With the issue of what people do with their genitals looming larger with every passing day, I’ve been thinking about the way people talk about the function of sex. “It’s for procreation”, they say. Asked why, they may point to Genesis, saying “God said so.” Or they may point to Darwin, claiming “natural selection says so.” Underlying even sex-postivist, ethical slut, reclaiming cunt attitudes is a sense that reproduction is the primary function of intercourse — they just believe we’re lucky enough to be smart enough to figure out ways to forestall reproduction and still have the [Continue reading]
Hypothesis: Nudity, pornography, and open sexuality have absolutely no harmful effects on children (when the child is not the subject of sexual behavior).
Porn Industry Again at the Tech Forefront: LA Times story on the role of the porn industry in driving technological advancement. Nothing new, but nice to see that acknowledged in a major outlet.
Money quote: “Historically, the porn industry has adopted new technologies more nimbly than Hollywood. It embraced home video in the late 1970s, allowing people to bypass seedy theaters and watch the movies in their living rooms. Mainstream studios, by contrast, fought home video all the way to the Supreme Court before making it one of the most profitable pieces of their business.”
Bitch|Lab’s post on how the current argument about whether feminism or technology have done more to free women from the “drudgery” of housework ignores dimensions of race and class as well as the historic construction of notions of cleanliness and morality brought to mind an essay I wrote long ago. At the turn of the 20th century, middle-class women engaged in what was essentially a missionary effort directed towards poor immigrants, establishing “settlements” in poverty-stricken areas like the Lower East Side and offering instruction on diet, hygiene, and good citizenship, all with a healthy dose of moralizing.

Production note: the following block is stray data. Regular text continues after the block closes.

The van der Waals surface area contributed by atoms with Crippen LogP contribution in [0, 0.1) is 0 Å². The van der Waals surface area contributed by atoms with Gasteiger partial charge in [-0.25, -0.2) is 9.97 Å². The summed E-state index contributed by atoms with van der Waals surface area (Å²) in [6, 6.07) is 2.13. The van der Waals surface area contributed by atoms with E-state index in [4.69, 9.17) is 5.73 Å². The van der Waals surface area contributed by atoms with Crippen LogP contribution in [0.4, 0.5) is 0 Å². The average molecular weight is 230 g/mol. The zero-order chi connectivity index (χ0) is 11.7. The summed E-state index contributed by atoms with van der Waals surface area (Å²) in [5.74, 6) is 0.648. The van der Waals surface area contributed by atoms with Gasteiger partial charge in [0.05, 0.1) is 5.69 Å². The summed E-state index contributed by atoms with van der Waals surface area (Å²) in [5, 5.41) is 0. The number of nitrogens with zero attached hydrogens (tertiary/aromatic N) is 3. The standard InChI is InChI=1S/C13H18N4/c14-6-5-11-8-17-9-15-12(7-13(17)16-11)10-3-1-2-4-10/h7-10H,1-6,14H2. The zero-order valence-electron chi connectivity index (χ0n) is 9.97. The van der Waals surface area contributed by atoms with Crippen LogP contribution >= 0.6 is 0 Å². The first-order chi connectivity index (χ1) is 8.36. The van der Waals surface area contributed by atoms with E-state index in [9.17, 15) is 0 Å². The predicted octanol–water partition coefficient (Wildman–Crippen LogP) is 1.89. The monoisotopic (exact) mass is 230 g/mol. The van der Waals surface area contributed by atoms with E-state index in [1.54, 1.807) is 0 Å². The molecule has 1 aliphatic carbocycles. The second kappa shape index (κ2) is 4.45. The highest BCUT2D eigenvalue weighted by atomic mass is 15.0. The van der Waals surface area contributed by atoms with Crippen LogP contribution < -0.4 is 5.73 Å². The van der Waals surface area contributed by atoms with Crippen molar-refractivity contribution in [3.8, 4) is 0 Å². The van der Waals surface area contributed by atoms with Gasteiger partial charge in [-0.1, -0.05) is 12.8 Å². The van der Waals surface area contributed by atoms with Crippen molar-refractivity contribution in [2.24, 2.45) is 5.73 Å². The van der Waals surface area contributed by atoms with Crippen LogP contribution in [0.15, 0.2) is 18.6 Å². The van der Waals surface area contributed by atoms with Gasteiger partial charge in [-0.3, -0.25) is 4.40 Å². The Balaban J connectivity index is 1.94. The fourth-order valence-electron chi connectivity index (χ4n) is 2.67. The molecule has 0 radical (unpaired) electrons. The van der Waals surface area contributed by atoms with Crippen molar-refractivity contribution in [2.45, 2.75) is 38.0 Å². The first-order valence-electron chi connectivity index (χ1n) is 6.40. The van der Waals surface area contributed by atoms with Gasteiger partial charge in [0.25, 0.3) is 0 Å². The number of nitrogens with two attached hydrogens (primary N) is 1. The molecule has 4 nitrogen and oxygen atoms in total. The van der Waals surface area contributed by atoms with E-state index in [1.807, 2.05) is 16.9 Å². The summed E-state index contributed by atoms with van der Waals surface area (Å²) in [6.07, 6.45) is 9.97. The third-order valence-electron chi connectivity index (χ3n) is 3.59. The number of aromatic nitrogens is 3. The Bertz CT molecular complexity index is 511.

Emily Jenkins in Salon writes on sexual moderates, people who like sex just fine but don’t obsess over it, don’t feel the need to define every aspect of their lives in relation to sex — and the way our culture marginalizes what is probably a pretty normal attitude about sex as weird, dysfunctional, frigid, etc.:
Originally posted at Savage Minds on November 16, 2005.
Every time I teach the section on marriage in my Intro to Anthro class, I inevitably face the same question. The book lists four types of marriage: monogamy, polygyny, polyandry, and group marriage. and someone always asks “What about swingers?” (Of course, I live and teach in Vegas…) The question points to a limitation of the concept of marriage not just for anthropological understanding but even within our own everyday usage.
Originally posted at Savage Minds on December 14, 2005.